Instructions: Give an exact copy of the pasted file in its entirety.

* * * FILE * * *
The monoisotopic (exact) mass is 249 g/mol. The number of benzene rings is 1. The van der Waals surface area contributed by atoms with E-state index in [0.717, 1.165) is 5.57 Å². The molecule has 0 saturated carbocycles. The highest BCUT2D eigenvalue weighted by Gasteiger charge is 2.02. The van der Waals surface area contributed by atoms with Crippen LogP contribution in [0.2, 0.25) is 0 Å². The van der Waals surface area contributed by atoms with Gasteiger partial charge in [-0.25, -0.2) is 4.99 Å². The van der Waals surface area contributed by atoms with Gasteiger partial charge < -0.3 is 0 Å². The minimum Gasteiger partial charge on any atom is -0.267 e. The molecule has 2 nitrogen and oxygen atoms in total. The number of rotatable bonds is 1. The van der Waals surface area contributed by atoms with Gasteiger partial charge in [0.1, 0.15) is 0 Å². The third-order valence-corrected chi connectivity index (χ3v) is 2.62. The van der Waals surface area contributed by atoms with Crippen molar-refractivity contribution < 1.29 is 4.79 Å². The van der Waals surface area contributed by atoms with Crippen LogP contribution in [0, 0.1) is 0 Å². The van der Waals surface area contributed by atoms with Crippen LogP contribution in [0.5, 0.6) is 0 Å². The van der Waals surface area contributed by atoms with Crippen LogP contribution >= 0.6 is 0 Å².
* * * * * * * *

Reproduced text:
The monoisotopic (exact) mass is 249 g/mol. The number of benzene rings is 1. The van der Waals surface area contributed by atoms with E-state index in [0.717, 1.165) is 5.57 Å². The molecule has 0 saturated carbocycles. The highest BCUT2D eigenvalue weighted by Gasteiger charge is 2.02. The van der Waals surface area contributed by atoms with Crippen LogP contribution in [0.2, 0.25) is 0 Å². The van der Waals surface area contributed by atoms with Gasteiger partial charge in [-0.25, -0.2) is 4.99 Å². The van der Waals surface area contributed by atoms with Gasteiger partial charge < -0.3 is 0 Å². The minimum Gasteiger partial charge on any atom is -0.267 e. The molecule has 2 nitrogen and oxygen atoms in total. The number of rotatable bonds is 1. The van der Waals surface area contributed by atoms with Gasteiger partial charge in [0.1, 0.15) is 0 Å². The third-order valence-corrected chi connectivity index (χ3v) is 2.62. The van der Waals surface area contributed by atoms with Crippen molar-refractivity contribution < 1.29 is 4.79 Å². The van der Waals surface area contributed by atoms with Crippen LogP contribution in [0, 0.1) is 0 Å². The van der Waals surface area contributed by atoms with Crippen LogP contribution in [0.5, 0.6) is 0 Å². The van der Waals surface area contributed by atoms with Crippen LogP contribution >= 0.6 is 0 Å².